- Langerhans cell histiocytosis
- Langerhans cell sarcoma (Letterer Siwe disease)
- Follicular dendritic cell sarcoma
- Interdigitating dendritic cell sarcoma.
These lesions have different histologic, immunohistochemical and clinicopathologic features and
these are briefly summarized below.
a. histiocytic sarcoma occurs in adults, presents in extranodal
sites (70%) and is highly malignant (almost 60% die of disease). Immunohistochemically, the tumor cells
are positive for CD68 and lysozyme, one third are positive for S100 protein, and there is negative
reaction for CD1a, CD21, and CD35.
b. Langerhans cell histiocytosis and sarcoma occur in children and
young adults and have a 30 to 50% mortality rate. Immunohistochemically, the tumor cells are positive
for CD68, S100 protein and CD1a whereas they are negative for CD21 and CD 35; fewer than half stain for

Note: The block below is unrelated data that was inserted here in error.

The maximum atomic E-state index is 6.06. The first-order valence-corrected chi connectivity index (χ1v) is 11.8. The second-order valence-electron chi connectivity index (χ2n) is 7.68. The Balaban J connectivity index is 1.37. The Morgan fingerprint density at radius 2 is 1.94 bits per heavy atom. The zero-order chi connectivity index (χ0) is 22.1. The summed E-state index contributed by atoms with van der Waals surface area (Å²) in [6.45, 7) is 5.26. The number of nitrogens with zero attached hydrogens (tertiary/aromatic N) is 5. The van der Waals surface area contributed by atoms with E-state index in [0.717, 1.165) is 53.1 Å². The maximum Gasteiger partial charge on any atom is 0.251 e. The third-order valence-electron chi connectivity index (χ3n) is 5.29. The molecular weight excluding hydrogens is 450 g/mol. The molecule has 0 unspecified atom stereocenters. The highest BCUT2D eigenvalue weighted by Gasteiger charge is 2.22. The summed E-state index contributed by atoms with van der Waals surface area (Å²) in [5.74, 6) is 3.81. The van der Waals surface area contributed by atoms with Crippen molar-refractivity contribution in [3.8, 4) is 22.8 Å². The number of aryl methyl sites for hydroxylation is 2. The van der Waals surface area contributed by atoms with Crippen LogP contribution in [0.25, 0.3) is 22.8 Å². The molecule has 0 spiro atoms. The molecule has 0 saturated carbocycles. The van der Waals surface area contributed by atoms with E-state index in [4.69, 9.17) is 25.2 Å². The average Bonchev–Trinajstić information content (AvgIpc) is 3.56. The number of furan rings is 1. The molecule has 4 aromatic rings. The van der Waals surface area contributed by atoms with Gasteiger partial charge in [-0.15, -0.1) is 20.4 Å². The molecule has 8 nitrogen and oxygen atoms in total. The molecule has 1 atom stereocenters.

c. Follicular dendritic cell sarcoma occurs in adults, and
although most appear as nodal based tumors, a significant minority occur in extranodal sites. They mark
with CD21 and CD35 as well as Podoplanin (antibody D 2-40) and a few have variable staining with CD68,
S100 protein and lysozyme; 40% stain for EMA. Mortality rates reported are variable (from 9% to 43 %).
d. Interdigitating dendritic cell sarcoma occurs in older adults with
the majority being node based lesions. These are not associated with significant mortality ( as reported
by this group although other reports indicate it can be an aggressive neoplasm).
They mark with CD68 and lysozyme (about 50%), all mark with S100 protein and there is no staining with
CD21, CD 35 or CD 1a.
Additional markers have been studied including clusterin and podoplanin. In the appropriate setting
of trying to distinguish among tumors of histiocytic lineage, these can be useful as they seem to stain
preferentially the follicular dendritic cells. However, these are not helpful if the question is not
specific as they stain many other cell types.
Back to our case which showed the following immunoprofile: Negative cytokeratins, focal S100
and strongly positive CD 21 and CD35.
The occurrence of this tumor in the head and neck region has been increasingly recognized and it is